Senator Pat Toomey (R - Pa.) introduced his first piece of legislation on Jan. 25, entitled the Full Faith and Credit Act. The legislation will ensure that the U.S. government does not default on its debt by requiring the Treasury to prioritize payments on the debt in case the debt ceiling is not raised.  Text of the legislation can be found below.


Senator Pat Toomey (R - Pa.) introduced his first piece of legislation on Jan. 25, entitled the Full Faith and Credit Act. The legislation will ensure that the U.S. government does not default on its debt by requiring the Treasury to prioritize payments on the debt in case the debt ceiling is not raised.  Text of the legislation can be found below.
For months, some political leaders have argued that failure to raise the debt ceiling would necessarily cause the United States to default on its debt. This is not the case. If Congress refuses to raise the debt ceiling, the federal governmentwill have more than enough money to service its debt.  Next year, about 6.5 percent of all projected federal government expenditures will go to pay off the interest on our debt, and tax revenue is projected to cover about 67 percent of all government expenditures.
As Sen. Toomey explained in a recent Wall Street Journal op-ed, the Full Faith and Credit Act will take the option of default off the table and allow Congress to have a much needed debate about reining in the government's out-of-control spending.
"We need to take the default scare tactics off the table so both sides can sit down at the table and have a serious and honest conversation about cutting spending and instituting structural reforms to put our country's finances on a sustainable path," Sen. Toomey said. "The Full Faith and Credit Act will allow us to have that conversation by eliminating the possibility for default in case the debt ceiling is not raised.  Failing to raise the debt ceiling is not a desirable situation and would be disruptive, but the worst thing we can do is simply continue he irresponsible deficit spending that jeopardizes our economic future."
Already, the Full Faith and Credit Act has garnered enthusiastic support from members of Congress. In the Senate, the legislation has fifteen cosponsors: Senators John Barrasso (Wyo.); Roy Blunt (Mo.); Saxby Chambliss (Ga.); Tom Coburn (Okla.); Jim DeMint (S.C); John Ensign (Nev.); Mike Enzi (Wyo.); James Inhofe (Okla.); Johnny Isakson (Ga.); Mike Johanns (Neb.); Ron Johnson (Wis.); Mark Kirk (Ill.); Mike Lee (Utah); Rand Paul (Ky.); and David Vitter (La.).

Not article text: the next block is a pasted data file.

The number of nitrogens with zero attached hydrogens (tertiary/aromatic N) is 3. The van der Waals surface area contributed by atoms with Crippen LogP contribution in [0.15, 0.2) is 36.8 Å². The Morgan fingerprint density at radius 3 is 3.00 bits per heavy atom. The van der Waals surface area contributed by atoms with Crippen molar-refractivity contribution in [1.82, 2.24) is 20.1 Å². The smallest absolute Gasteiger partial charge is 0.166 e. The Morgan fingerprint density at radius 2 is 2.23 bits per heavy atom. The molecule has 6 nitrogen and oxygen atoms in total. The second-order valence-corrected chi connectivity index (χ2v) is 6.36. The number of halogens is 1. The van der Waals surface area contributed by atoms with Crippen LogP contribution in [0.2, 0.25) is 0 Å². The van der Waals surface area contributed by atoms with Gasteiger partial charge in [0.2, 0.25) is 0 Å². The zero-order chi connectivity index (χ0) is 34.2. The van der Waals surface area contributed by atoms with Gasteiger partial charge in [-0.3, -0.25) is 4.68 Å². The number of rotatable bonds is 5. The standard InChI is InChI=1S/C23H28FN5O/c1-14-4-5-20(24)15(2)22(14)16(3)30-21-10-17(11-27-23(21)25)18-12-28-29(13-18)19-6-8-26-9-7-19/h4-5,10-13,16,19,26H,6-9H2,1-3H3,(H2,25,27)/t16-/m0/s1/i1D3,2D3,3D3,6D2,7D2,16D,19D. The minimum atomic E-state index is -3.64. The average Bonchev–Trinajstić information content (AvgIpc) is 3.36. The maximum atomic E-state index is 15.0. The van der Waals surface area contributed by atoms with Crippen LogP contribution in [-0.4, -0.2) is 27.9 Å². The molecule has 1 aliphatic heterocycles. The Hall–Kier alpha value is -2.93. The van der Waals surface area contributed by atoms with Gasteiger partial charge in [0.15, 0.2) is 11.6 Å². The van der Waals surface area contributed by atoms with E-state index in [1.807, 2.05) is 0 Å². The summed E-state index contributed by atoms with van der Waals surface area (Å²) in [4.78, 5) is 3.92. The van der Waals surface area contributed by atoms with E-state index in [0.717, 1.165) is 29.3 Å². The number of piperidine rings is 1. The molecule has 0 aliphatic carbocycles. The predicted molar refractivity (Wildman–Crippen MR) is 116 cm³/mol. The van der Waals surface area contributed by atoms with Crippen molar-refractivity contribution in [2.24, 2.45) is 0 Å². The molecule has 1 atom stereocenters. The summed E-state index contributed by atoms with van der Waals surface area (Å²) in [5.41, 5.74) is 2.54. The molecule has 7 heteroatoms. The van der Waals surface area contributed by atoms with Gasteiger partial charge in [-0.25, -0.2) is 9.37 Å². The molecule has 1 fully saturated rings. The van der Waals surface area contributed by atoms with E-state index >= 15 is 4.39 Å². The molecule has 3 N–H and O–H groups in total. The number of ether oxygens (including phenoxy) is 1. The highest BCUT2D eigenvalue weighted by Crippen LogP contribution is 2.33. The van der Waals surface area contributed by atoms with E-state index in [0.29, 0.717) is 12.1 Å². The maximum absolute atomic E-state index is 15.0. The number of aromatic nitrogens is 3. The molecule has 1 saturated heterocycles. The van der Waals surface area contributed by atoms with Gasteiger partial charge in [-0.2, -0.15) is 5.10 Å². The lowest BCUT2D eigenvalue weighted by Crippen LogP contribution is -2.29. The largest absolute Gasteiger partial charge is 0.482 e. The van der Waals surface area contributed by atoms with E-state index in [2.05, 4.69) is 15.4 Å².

In the U.S. House of Representatives, a companion piece of legislation will be introduced by Representative Tom McClintock (Calif.-04).

A BILL
To require that the Government prioritize all obligations on the debt held by the public in the event that the debt limit is reached.
Be it enacted by the Senate and House of Representatives of the United States of America in Congress assembled,
SECTION 1. SHORT TITLE.
This Act may be cited as the ''Full Faith and Credit Act''.
SEC. 2. PRIORITIZE OBLIGATIONS ON THE DEBT HELD BY THE PUBLIC.
In the event that the debt of the United States Government, as defined in section 3101 of title 31, United States Code, reaches the statutory limit, the authority of the Department of the Treasury provided in section 3123 of title 31, United States Code, to pay with legal tender the principal and interest on debt held by the public shall take priority over all other obligations incurred by the Government of the United States.